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by Fred F. Farkel, Friday, April 13th, 2012


Submitted by David Schlesinger, CISSP

Imagine a water purity inspector not knowing the source of the water being inspected. Certainly the analysis tools do not care, but knowing the source of contaminated water is important to assure the contamination is eliminated. But in the data world, the Access Security system only knows if the person has received an authorization in order to allow access. The Access Security system usually has no idea which criteria the authorizing manager used.   While this at first appears to be out of Information Security’s jurisdiction, this lack of information makes it very difficult to eliminate an authorization when these criteria are no longer met. If the person still works for the company, and works in the same department, they usually keep the authorization forever and ever.  This was often thought to be OK in days before the Internet.

If the laws and regulations regarding access to specific information were not becoming more restrictive we would not consider this a problem.  However, we face a legislative response to businesses losing and exposing millions upon millions of private, sensitive, and financially confidential records year after year.   Thus, the logical response from those in charge  has been to demand that corporations comply with data protection regulations.

The list is large: Sarbanes-Oxley, HIPAA, GLB, SEC, California statutes, European Privacy Directive, PCI, FISMA, FTC, SB 1386, Patriot Act, and numerous other laws regarding data collection and retention. These legal regulations and, in the case of PCI, contractual, requirements, all have three basic parts.

  1. Write and follow a data protection plan.
  2. Follow specific steps in the directive in order to protect specific data access.
  3. Be able to audit this and prove that you protected the data according to your plan.

Corporations now have to know which systems and which user-views (entitlements) contain regulated information, and also the work status of the person who is entitled to have and authorization.  The data combined with the user now make up the access allowable formula.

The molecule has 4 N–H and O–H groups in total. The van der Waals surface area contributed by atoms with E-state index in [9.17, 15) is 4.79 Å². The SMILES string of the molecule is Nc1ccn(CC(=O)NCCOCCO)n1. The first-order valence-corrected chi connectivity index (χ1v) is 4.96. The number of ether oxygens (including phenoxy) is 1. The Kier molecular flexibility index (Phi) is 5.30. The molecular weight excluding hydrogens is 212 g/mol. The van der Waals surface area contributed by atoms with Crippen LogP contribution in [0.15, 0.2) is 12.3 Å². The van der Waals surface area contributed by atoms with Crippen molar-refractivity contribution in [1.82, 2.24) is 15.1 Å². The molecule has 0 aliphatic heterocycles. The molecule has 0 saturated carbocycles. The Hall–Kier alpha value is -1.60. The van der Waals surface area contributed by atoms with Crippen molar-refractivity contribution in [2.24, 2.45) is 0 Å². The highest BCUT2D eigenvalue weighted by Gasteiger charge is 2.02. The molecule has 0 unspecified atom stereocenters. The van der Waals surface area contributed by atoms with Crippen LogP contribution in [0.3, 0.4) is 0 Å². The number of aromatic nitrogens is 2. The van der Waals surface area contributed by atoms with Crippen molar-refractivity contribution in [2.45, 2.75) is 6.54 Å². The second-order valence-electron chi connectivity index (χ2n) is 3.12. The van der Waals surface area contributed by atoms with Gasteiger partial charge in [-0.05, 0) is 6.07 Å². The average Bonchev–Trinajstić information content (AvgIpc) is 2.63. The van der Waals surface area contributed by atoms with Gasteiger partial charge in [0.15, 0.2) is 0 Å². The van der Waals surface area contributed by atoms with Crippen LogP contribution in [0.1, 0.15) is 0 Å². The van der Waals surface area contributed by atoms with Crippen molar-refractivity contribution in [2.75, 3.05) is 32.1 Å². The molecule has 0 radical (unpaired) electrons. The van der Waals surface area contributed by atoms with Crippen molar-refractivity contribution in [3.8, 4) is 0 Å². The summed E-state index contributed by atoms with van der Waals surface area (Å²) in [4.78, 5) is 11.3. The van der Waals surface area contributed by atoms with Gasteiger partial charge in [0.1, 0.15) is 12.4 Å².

The Access Security system has to be aware of the sensitivity of the information systems and the status of the individual workers.  Surprisingly, this is all documented.

Information system developers know all the data content because they need to define the technical metadata for all the data fields.  Your Data Analysts know the actual business definition of the data so that it can be linked to the correct fields in screens and in transformational routines. All this was documented during the project and then put somewhere where nobody could find it.   Obviously, nobody ever asked for it.

What is missing for regulatory compliance and intelligent Access Control is review of the data definitions at that precise point during new application implementation to identify which information is sensitive to a regulation, what security classification to give it, and where it is placed in tables in the database and fields in the application.  The people who know with this are all in the same room together  many times during the development process. If information governance and information security were to work with them at that point, the definition of sensitive data and where it was located could be determined and captured where it could be referenced in a Data Dictionary and in the Active Directory

The next step is to look at the data protection plan (You have one, right?) and see the protection requirements for each data type. You will discover that most regulations have a lot of overlap, and only a few families of compliance actions will take care of 80% of your information.

For example, HIPAA data is a subset of the Personally Private Information family.  So if the protection rule for PPI is to encrypt the tables in the database holding it, you have also fulfilled most of the HIPAA protection.  When it comes to individual user authorizations however, you need to examine the sensitivity content of each view produced by the application (available from the previous step) and then apply the “Allowed-to-Know” criteria to the Access Control process. When a worker in HR changes jobs to one that is not “allowed-to-know” according to HIPAA, the Access Control system can know it and end authorization. (This requirement is now in combination with “Need-to-Know”)